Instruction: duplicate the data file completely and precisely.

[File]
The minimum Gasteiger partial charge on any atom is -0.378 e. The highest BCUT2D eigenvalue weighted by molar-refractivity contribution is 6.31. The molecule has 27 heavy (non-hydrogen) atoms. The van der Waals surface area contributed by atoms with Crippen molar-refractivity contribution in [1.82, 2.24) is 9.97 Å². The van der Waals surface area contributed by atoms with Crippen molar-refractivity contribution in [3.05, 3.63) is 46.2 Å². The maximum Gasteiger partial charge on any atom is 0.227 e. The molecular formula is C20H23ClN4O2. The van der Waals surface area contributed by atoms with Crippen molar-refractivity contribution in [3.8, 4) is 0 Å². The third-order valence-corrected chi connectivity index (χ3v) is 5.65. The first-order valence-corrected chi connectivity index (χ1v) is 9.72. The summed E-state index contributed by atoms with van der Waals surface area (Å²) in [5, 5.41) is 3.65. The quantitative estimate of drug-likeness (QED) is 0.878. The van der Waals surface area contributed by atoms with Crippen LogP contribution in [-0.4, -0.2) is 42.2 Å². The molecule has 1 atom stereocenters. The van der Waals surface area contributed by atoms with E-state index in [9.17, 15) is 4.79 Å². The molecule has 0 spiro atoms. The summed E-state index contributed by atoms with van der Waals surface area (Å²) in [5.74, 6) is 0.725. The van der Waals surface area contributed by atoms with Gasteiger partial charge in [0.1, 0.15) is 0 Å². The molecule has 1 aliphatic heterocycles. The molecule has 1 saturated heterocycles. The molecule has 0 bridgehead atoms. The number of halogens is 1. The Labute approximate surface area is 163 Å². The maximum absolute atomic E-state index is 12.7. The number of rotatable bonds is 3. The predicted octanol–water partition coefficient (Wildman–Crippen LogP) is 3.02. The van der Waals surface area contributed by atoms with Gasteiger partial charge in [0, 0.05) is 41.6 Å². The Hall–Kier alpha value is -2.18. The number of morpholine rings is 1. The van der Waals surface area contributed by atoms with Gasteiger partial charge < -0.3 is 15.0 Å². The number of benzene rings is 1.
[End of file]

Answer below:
The minimum Gasteiger partial charge on any atom is -0.378 e. The highest BCUT2D eigenvalue weighted by molar-refractivity contribution is 6.31. The molecule has 27 heavy (non-hydrogen) atoms. The van der Waals surface area contributed by atoms with Crippen molar-refractivity contribution in [1.82, 2.24) is 9.97 Å². The van der Waals surface area contributed by atoms with Crippen molar-refractivity contribution in [3.05, 3.63) is 46.2 Å². The maximum Gasteiger partial charge on any atom is 0.227 e. The molecular formula is C20H23ClN4O2. The van der Waals surface area contributed by atoms with Crippen molar-refractivity contribution in [3.8, 4) is 0 Å². The third-order valence-corrected chi connectivity index (χ3v) is 5.65. The first-order valence-corrected chi connectivity index (χ1v) is 9.72. The summed E-state index contributed by atoms with van der Waals surface area (Å²) in [5, 5.41) is 3.65. The quantitative estimate of drug-likeness (QED) is 0.878. The van der Waals surface area contributed by atoms with Crippen LogP contribution in [-0.4, -0.2) is 42.2 Å². The molecule has 1 atom stereocenters. The van der Waals surface area contributed by atoms with E-state index in [9.17, 15) is 4.79 Å². The molecule has 0 spiro atoms. The summed E-state index contributed by atoms with van der Waals surface area (Å²) in [5.74, 6) is 0.725. The van der Waals surface area contributed by atoms with Gasteiger partial charge in [0.1, 0.15) is 0 Å². The molecule has 1 aliphatic heterocycles. The molecule has 1 saturated heterocycles. The molecule has 0 bridgehead atoms. The number of halogens is 1. The Labute approximate surface area is 163 Å². The maximum absolute atomic E-state index is 12.7. The number of rotatable bonds is 3. The predicted octanol–water partition coefficient (Wildman–Crippen LogP) is 3.02. The van der Waals surface area contributed by atoms with Gasteiger partial charge in [0, 0.05) is 41.6 Å². The Hall–Kier alpha value is -2.18. The number of morpholine rings is 1. The van der Waals surface area contributed by atoms with Gasteiger partial charge < -0.3 is 15.0 Å². The number of benzene rings is 1.